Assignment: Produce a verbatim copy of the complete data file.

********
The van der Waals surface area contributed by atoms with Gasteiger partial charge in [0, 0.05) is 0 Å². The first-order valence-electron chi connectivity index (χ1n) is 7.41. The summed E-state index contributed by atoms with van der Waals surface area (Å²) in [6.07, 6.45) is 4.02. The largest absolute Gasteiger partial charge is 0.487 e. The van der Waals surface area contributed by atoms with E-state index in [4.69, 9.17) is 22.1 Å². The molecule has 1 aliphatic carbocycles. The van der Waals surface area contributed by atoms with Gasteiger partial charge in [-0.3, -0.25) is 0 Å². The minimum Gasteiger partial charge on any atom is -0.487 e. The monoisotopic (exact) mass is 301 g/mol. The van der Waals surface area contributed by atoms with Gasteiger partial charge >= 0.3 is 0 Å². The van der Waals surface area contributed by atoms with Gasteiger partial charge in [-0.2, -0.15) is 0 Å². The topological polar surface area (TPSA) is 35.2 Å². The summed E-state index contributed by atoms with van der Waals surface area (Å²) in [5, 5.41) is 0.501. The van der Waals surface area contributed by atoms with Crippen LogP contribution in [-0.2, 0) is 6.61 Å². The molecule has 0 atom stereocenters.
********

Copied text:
The van der Waals surface area contributed by atoms with Gasteiger partial charge in [0, 0.05) is 0 Å². The first-order valence-electron chi connectivity index (χ1n) is 7.41. The summed E-state index contributed by atoms with van der Waals surface area (Å²) in [6.07, 6.45) is 4.02. The largest absolute Gasteiger partial charge is 0.487 e. The van der Waals surface area contributed by atoms with E-state index in [4.69, 9.17) is 22.1 Å². The molecule has 1 aliphatic carbocycles. The van der Waals surface area contributed by atoms with Gasteiger partial charge in [-0.3, -0.25) is 0 Å². The minimum Gasteiger partial charge on any atom is -0.487 e. The monoisotopic (exact) mass is 301 g/mol. The van der Waals surface area contributed by atoms with Gasteiger partial charge >= 0.3 is 0 Å². The van der Waals surface area contributed by atoms with Gasteiger partial charge in [-0.2, -0.15) is 0 Å². The topological polar surface area (TPSA) is 35.2 Å². The summed E-state index contributed by atoms with van der Waals surface area (Å²) in [5, 5.41) is 0.501. The van der Waals surface area contributed by atoms with Crippen LogP contribution in [-0.2, 0) is 6.61 Å². The molecule has 0 atom stereocenters.